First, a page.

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Dyskinetic cerebral palsy in Europe: trends in prevalence and severity
  1. Kate Himmelmann (kate.himmelmann{at}vgregion.se)
  1. The Queen Silvia Children’s Hospital/Sahlgrenska University Hospital, Sweden
    1. Vicki McManus
    1. Catherine McAuley School of Nursing and Midwifery, Eire
      1. Gudrun Hagberg
      1. The Queen Silvia Children’s Hospital/Sahlgrenska University Hospital, Sweden
        1. Paul Uvebrant (paul.uvebrant{at}vgregion.se)
        1. The Queen Silvia Children’s Hospital/Sahlgrenska University Hospital, Sweden
          1. Ingeborg Krägeloh-Mann
          1. Universitätsklinik für Kinder- und Jugendmedizin, Tübingen, Germany
            1. Christine Cans
            1. Unité d'Exploitation de l'Information Médicale, France

              Abstract

              Objective: To describe the trends for and severity of dyskinetic cerebral palsy (CP) in a European collaborative study between CP registers, the Surveillance of Cerebral Palsy in Europe (SCPE).

              Methods: In children born in 1976-1996, the prevalence of dyskinetic CP was calculated. Walking ability, accompanying impairments and perinatal adverse events were analysed.

              Results: There were 578 children with dyskinetic CP. Seventy per cent were born at term. The prevalence per 1,000 live births increased from 0.08 in the 1970s to 0.14 in the 1990s. For the 386 children (70%) with a birth weight of ≥ 2,500 g, the increase was significant (0.05 to 0.12). There was a contemporary decrease in neonatal mortality among children with a birth weight of ≥ 2,500 g. Sixteen per cent of the children walked without aids, 24% with aids and 59% needed a wheelchair. Severe learning disability was present in 52%, epilepsy in 51% and severe visual and hearing impairment in 19% and 6% respectively. Accompanying impairments increased with motor severity. Perinatal adverse events, i.e. an Apgar score of < 5 at five minutes and convulsions before 72 hours, in children born in 1991-1996, had occurred more frequently compared to children with bilateral spastic CP (BSCP). Children with dyskinetic CP had more severe cognitive and motor impairments than children with BSCP.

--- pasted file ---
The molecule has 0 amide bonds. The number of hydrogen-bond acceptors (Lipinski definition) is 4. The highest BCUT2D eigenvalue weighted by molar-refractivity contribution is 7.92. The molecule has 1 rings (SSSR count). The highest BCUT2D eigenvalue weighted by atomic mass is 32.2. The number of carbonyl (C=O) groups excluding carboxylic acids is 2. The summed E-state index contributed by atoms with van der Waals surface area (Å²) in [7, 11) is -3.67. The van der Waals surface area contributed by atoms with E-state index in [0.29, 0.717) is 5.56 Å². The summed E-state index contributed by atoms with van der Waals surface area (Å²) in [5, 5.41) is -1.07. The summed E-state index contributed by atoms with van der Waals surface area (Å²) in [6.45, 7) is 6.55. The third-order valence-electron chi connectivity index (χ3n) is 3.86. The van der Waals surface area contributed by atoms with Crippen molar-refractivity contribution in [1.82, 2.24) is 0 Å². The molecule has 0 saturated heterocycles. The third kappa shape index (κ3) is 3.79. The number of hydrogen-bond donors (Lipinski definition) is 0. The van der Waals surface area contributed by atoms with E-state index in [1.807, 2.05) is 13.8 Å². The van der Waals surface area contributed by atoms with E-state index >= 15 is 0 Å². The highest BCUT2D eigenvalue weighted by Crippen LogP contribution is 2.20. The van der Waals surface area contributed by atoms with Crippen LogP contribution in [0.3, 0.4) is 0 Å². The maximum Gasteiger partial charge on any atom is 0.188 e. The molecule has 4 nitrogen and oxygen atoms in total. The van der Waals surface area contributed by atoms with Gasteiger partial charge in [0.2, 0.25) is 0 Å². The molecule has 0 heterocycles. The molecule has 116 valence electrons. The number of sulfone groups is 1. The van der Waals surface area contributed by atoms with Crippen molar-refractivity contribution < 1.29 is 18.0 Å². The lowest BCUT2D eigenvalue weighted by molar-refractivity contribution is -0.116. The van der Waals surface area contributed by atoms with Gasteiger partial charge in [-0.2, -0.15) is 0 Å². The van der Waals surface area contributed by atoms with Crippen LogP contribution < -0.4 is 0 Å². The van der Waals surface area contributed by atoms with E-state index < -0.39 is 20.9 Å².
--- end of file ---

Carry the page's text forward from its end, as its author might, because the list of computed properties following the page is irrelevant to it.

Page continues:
Conclusions: The prevalence of dyskinetic CP appears to increase in children with a normal birth weight. They have frequently experienced perinatal adverse events. Most children have a severe motor impairment and several accompanying impairments.

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